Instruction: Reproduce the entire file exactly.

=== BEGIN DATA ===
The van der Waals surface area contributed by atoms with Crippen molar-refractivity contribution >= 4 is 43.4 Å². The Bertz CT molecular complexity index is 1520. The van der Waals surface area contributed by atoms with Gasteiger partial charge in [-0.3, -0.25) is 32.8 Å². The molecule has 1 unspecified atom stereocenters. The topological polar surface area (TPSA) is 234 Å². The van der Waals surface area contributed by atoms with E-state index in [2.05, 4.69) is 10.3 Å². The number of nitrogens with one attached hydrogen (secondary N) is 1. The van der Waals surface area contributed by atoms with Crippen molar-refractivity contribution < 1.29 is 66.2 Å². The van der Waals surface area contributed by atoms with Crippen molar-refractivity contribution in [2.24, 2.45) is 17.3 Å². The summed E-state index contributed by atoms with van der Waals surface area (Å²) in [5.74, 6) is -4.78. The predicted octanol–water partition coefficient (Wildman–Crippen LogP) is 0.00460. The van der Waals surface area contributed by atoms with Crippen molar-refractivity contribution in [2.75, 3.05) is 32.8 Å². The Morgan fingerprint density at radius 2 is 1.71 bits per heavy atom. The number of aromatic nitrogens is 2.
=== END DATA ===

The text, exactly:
The van der Waals surface area contributed by atoms with Crippen molar-refractivity contribution >= 4 is 43.4 Å². The Bertz CT molecular complexity index is 1520. The van der Waals surface area contributed by atoms with Gasteiger partial charge in [-0.3, -0.25) is 32.8 Å². The molecule has 1 unspecified atom stereocenters. The topological polar surface area (TPSA) is 234 Å². The van der Waals surface area contributed by atoms with E-state index in [2.05, 4.69) is 10.3 Å². The number of nitrogens with one attached hydrogen (secondary N) is 1. The van der Waals surface area contributed by atoms with Crippen molar-refractivity contribution < 1.29 is 66.2 Å². The van der Waals surface area contributed by atoms with Crippen molar-refractivity contribution in [2.24, 2.45) is 17.3 Å². The summed E-state index contributed by atoms with van der Waals surface area (Å²) in [5.74, 6) is -4.78. The predicted octanol–water partition coefficient (Wildman–Crippen LogP) is 0.00460. The van der Waals surface area contributed by atoms with Crippen molar-refractivity contribution in [2.75, 3.05) is 32.8 Å². The Morgan fingerprint density at radius 2 is 1.71 bits per heavy atom. The number of aromatic nitrogens is 2.